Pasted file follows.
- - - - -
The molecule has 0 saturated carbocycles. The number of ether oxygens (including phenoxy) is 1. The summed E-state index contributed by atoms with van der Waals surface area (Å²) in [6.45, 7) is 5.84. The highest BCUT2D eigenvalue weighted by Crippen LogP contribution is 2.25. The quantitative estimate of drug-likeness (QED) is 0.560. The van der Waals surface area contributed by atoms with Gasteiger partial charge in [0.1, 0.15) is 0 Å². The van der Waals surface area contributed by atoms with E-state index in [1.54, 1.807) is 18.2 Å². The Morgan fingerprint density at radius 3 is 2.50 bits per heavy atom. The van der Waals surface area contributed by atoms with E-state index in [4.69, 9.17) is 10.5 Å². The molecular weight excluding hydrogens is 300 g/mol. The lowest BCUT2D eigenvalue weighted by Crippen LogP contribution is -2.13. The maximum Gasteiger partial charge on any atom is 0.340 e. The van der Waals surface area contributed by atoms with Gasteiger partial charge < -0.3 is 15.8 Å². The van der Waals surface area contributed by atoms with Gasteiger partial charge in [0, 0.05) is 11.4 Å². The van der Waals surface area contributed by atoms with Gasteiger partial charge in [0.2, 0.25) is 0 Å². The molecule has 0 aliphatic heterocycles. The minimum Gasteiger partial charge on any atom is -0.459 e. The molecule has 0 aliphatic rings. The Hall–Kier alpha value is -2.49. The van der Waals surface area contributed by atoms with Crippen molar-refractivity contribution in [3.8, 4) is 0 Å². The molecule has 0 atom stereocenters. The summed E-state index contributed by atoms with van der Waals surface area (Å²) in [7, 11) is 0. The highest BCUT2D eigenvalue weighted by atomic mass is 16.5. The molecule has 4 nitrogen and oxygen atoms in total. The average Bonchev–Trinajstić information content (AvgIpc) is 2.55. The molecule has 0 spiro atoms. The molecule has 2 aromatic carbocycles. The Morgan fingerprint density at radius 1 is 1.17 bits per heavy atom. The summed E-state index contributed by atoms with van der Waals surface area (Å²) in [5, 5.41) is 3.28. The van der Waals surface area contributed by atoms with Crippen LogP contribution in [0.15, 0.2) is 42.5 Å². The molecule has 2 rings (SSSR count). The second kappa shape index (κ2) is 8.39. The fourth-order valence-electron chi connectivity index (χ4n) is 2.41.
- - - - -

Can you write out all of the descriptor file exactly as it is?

The molecule has 0 saturated carbocycles. The number of ether oxygens (including phenoxy) is 1. The summed E-state index contributed by atoms with van der Waals surface area (Å²) in [6.45, 7) is 5.84. The highest BCUT2D eigenvalue weighted by Crippen LogP contribution is 2.25. The quantitative estimate of drug-likeness (QED) is 0.560. The van der Waals surface area contributed by atoms with Gasteiger partial charge in [0.1, 0.15) is 0 Å². The van der Waals surface area contributed by atoms with E-state index in [1.54, 1.807) is 18.2 Å². The Morgan fingerprint density at radius 3 is 2.50 bits per heavy atom. The van der Waals surface area contributed by atoms with E-state index in [4.69, 9.17) is 10.5 Å². The molecular weight excluding hydrogens is 300 g/mol. The lowest BCUT2D eigenvalue weighted by Crippen LogP contribution is -2.13. The maximum Gasteiger partial charge on any atom is 0.340 e. The van der Waals surface area contributed by atoms with Gasteiger partial charge < -0.3 is 15.8 Å². The van der Waals surface area contributed by atoms with Gasteiger partial charge in [0, 0.05) is 11.4 Å². The van der Waals surface area contributed by atoms with Gasteiger partial charge in [0.2, 0.25) is 0 Å². The molecule has 0 aliphatic heterocycles. The minimum Gasteiger partial charge on any atom is -0.459 e. The molecule has 0 aliphatic rings. The Hall–Kier alpha value is -2.49. The van der Waals surface area contributed by atoms with Crippen molar-refractivity contribution in [3.8, 4) is 0 Å². The molecule has 0 atom stereocenters. The summed E-state index contributed by atoms with van der Waals surface area (Å²) in [7, 11) is 0. The highest BCUT2D eigenvalue weighted by atomic mass is 16.5. The molecule has 4 nitrogen and oxygen atoms in total. The average Bonchev–Trinajstić information content (AvgIpc) is 2.55. The molecule has 0 spiro atoms. The molecule has 2 aromatic carbocycles. The Morgan fingerprint density at radius 1 is 1.17 bits per heavy atom. The summed E-state index contributed by atoms with van der Waals surface area (Å²) in [5, 5.41) is 3.28. The van der Waals surface area contributed by atoms with Crippen LogP contribution in [0.15, 0.2) is 42.5 Å². The molecule has 2 rings (SSSR count). The second kappa shape index (κ2) is 8.39. The fourth-order valence-electron chi connectivity index (χ4n) is 2.41.